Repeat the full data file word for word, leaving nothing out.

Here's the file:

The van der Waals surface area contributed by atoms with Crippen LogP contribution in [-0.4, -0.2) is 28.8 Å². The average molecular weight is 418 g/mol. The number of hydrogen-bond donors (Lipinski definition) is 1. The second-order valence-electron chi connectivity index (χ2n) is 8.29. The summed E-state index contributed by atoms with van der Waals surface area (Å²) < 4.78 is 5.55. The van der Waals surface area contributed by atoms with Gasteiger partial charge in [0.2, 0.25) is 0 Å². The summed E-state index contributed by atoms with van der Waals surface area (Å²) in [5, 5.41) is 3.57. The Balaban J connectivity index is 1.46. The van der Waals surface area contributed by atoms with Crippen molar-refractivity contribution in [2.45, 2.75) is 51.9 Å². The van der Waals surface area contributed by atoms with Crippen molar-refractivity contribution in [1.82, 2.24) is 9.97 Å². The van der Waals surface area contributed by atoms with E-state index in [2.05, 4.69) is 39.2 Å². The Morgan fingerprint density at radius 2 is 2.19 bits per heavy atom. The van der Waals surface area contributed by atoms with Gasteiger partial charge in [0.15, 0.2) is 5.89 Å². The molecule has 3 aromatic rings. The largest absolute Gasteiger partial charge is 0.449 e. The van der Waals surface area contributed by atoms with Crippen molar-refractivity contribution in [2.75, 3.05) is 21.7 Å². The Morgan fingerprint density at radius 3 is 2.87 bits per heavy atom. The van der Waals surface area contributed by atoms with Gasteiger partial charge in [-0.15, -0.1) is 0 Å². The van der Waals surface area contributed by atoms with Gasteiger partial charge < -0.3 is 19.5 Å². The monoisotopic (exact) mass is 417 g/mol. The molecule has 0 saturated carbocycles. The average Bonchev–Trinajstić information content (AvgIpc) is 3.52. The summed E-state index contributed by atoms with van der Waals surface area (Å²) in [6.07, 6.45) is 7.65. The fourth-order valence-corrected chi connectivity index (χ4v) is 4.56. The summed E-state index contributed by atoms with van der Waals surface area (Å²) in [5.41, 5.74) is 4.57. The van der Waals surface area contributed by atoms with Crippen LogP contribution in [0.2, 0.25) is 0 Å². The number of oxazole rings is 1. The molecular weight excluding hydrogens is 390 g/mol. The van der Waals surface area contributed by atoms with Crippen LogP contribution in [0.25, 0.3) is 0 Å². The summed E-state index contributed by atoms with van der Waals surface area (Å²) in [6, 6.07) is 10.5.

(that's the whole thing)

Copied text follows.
The van der Waals surface area contributed by atoms with Crippen LogP contribution in [-0.4, -0.2) is 28.8 Å². The average molecular weight is 418 g/mol. The number of hydrogen-bond donors (Lipinski definition) is 1. The second-order valence-electron chi connectivity index (χ2n) is 8.29. The summed E-state index contributed by atoms with van der Waals surface area (Å²) < 4.78 is 5.55. The van der Waals surface area contributed by atoms with Gasteiger partial charge in [0.2, 0.25) is 0 Å². The summed E-state index contributed by atoms with van der Waals surface area (Å²) in [5, 5.41) is 3.57. The Balaban J connectivity index is 1.46. The van der Waals surface area contributed by atoms with Crippen molar-refractivity contribution in [2.45, 2.75) is 51.9 Å². The van der Waals surface area contributed by atoms with Crippen molar-refractivity contribution in [1.82, 2.24) is 9.97 Å². The van der Waals surface area contributed by atoms with E-state index in [2.05, 4.69) is 39.2 Å². The Morgan fingerprint density at radius 2 is 2.19 bits per heavy atom. The van der Waals surface area contributed by atoms with Gasteiger partial charge in [0.15, 0.2) is 5.89 Å². The molecule has 3 aromatic rings. The largest absolute Gasteiger partial charge is 0.449 e. The van der Waals surface area contributed by atoms with Crippen molar-refractivity contribution in [2.75, 3.05) is 21.7 Å². The Morgan fingerprint density at radius 3 is 2.87 bits per heavy atom. The van der Waals surface area contributed by atoms with Gasteiger partial charge in [-0.15, -0.1) is 0 Å². The van der Waals surface area contributed by atoms with Gasteiger partial charge < -0.3 is 19.5 Å². The monoisotopic (exact) mass is 417 g/mol. The molecule has 0 saturated carbocycles. The average Bonchev–Trinajstić information content (AvgIpc) is 3.52. The summed E-state index contributed by atoms with van der Waals surface area (Å²) in [6.07, 6.45) is 7.65. The fourth-order valence-corrected chi connectivity index (χ4v) is 4.56. The summed E-state index contributed by atoms with van der Waals surface area (Å²) in [5.41, 5.74) is 4.57. The van der Waals surface area contributed by atoms with Crippen LogP contribution in [0.2, 0.25) is 0 Å². The number of oxazole rings is 1. The molecular weight excluding hydrogens is 390 g/mol. The van der Waals surface area contributed by atoms with Crippen LogP contribution in [0.25, 0.3) is 0 Å². The summed E-state index contributed by atoms with van der Waals surface area (Å²) in [6, 6.07) is 10.5.